Historical Society of Carroll County

Baltimore Sun article for April 21, 2001

25 Years Ago

800 Families Unite to Fight Run-away Freedom Growth – A federation of community associations representing about 800 families has been established to stop “runaway” growth in the Freedom District.  “We’ve joined to fight a common cause – high density,” said Grant S. Dannelly, vice president of Marriott Ridge, one of the associations.  “We aren’t opposed to growth, but we are opposed to it running away with us.”  So far 11 communities including Marriott Ridge have joined the organization, named the Federation of Freedom District Area Associations.  They are:  Bonnie Brae, Carroll Highlands, Carroll Square, the Eldersburg Improvement Association, Lake Forest, South Carroll Estates, Strawbridge Estates, Long Meadow and Hemlock.  The federation is opposed to what has been called the “rubberstamping” policies of large developments by the Planning Commission which it says is creating an unbearable situation in the Freedom District.   Sykesville Herald, April 21, 1976.

50 Years Ago

S. Duncan Black Dies Suddenly – S. Duncan Black, President of The Black & Decker Mfg., Co., manufacturers of portable electric tools, died suddenly on April 15th of a cerebral hemorrhage in Baltimore, Md.  Co-founder of the firm with Alonzo G. Decker 40 years ago, Mr. Black had continued as the active head of the company until his death.  He was 67 years old.  Mr. Black saw the company grow from the sale of a $600 “horseless buggy” to combine with an equal cash investment by Mr. Decker to the world’s largest manufacturer of portable electric tools.  When the company started in 1910 it had seven machinists working in rented warehouse space making special machinery to order.  Today the company employs 4,000 in its world-wide organization, has sales of $24,000,000 annually and a net worth in excess of $13,000,000.   Democratic Advocate, April 20, 1951.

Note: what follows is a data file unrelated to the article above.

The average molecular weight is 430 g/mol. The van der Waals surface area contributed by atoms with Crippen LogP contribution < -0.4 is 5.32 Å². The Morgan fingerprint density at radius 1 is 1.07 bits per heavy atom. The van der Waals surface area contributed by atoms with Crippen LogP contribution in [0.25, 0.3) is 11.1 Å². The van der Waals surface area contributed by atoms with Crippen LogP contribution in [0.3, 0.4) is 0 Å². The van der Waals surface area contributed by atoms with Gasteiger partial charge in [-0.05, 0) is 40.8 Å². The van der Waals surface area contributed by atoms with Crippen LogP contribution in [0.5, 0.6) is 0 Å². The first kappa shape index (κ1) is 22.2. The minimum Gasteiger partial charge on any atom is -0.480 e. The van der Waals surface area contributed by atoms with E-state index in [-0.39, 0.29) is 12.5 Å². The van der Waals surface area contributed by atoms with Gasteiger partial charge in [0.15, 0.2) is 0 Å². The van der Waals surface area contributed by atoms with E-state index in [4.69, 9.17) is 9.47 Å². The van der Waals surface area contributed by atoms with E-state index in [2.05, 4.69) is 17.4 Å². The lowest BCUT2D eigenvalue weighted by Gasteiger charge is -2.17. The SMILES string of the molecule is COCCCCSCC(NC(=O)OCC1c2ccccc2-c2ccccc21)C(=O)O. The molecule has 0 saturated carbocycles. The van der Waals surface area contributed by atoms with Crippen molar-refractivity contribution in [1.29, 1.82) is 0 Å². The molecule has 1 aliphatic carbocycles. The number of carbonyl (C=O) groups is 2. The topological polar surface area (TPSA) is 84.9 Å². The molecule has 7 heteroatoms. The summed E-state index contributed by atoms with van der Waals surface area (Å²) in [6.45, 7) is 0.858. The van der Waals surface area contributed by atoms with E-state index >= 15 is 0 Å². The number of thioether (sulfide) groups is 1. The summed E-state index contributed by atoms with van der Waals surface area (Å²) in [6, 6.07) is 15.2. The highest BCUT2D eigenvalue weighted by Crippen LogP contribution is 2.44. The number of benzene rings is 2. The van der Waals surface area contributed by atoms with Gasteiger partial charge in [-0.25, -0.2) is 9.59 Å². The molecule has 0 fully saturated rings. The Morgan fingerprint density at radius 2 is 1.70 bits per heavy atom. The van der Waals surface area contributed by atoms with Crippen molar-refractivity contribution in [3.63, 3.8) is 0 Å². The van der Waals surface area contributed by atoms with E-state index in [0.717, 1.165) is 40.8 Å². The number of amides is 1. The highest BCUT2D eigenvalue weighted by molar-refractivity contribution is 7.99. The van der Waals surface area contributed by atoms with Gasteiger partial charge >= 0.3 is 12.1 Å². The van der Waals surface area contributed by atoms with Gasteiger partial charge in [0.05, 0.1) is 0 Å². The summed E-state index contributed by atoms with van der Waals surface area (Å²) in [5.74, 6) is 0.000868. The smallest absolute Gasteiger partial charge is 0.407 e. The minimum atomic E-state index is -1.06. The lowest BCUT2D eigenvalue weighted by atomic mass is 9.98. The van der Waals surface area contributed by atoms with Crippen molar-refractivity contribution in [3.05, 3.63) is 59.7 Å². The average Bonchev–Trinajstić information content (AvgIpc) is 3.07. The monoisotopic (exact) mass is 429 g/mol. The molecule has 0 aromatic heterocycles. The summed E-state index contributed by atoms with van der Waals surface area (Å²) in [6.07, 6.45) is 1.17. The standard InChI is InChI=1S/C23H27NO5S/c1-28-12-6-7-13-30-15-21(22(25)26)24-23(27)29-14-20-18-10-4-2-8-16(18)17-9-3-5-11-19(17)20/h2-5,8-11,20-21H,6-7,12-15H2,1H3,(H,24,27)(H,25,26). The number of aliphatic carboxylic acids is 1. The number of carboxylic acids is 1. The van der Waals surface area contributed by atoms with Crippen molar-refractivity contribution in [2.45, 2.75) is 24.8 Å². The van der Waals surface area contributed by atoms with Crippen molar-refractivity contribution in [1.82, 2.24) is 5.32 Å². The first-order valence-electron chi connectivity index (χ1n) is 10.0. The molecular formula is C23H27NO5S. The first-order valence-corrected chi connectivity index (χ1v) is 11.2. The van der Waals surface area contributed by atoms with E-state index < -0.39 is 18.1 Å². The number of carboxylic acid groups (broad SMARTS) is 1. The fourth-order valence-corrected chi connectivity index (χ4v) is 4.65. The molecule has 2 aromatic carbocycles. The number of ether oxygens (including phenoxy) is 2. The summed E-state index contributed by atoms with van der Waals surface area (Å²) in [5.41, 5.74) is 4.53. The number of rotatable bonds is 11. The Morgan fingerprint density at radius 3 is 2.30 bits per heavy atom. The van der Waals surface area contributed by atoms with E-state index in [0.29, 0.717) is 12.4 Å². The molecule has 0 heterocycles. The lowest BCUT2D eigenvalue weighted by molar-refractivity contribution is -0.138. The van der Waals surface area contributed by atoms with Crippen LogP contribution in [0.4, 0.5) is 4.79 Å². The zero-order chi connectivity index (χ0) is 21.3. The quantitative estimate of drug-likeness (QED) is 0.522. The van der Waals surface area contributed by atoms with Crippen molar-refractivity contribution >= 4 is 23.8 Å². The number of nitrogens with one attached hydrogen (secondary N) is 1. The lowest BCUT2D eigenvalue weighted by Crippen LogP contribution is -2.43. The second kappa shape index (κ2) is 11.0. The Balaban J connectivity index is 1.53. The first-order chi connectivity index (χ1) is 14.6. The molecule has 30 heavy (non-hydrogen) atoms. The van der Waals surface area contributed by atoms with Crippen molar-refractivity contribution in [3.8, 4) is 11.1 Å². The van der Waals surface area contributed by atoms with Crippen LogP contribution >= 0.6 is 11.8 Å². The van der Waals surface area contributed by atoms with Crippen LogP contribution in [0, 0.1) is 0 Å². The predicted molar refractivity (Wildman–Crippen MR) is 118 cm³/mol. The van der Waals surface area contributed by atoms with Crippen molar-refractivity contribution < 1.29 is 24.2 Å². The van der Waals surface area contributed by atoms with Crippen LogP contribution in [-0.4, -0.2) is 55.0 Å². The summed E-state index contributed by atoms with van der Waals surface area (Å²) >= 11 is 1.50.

75 Years Ago

Bank Hold-Up at Curtis Bay — Frank C. Pearre Formerly of this city, Cashier Drops to Floor and Helps Shoot the Bandit – Yesterday afternoon the Curtis Bay, Maryland, bank was held up by an amateur bank bandit named Arthur H. Kinner, aged 30, and but for the quick action of the assistant cashier Lawrence F. Tieman, aged 21 years, and Frank C. Pearre, formerly of this city, cashier of the bank, a loss of $5,000 or more may have occurred.  When the bandit pointed a loaded pistol at Tieman he and Pearre grabbed revolvers and dropped behind the counter.  They then fired at the bandit through the thin partition and succeeded in wounding him about five times.  The bandit ran out of the building to a taxi he had waiting but before he could get away the yells of Miss Nina J. Wilkerson, an employee of the bank attracted a number of men who prevented an escape and Kinner was handed over to the police.  Kinner is in the hospital.   American Sentinel, April 23, 1926

100 Years Ago

Carrollton Items – Chicken thieves are beginning to do their nightly work in the Carrollton vicinity.  Mrs. George Long put a hen and fifteen young peeps in the outside pantry for safe keeping at night, next morning the hen and brood were gone, taken by some two legged thief.  The hennery of Mr. Eli Martin was also raided a week or so ago and many of his chickens were taken.  Mr. Martin is a very sick man and the thief or thieves who stole his poultry deserve the severest penalty of the law.  The henneries of Messrs. Milton Chew and Kinsey Evans met with the same fate, Mr. Evans losing fifteen or more.   American Sentinel, April 20, 1901.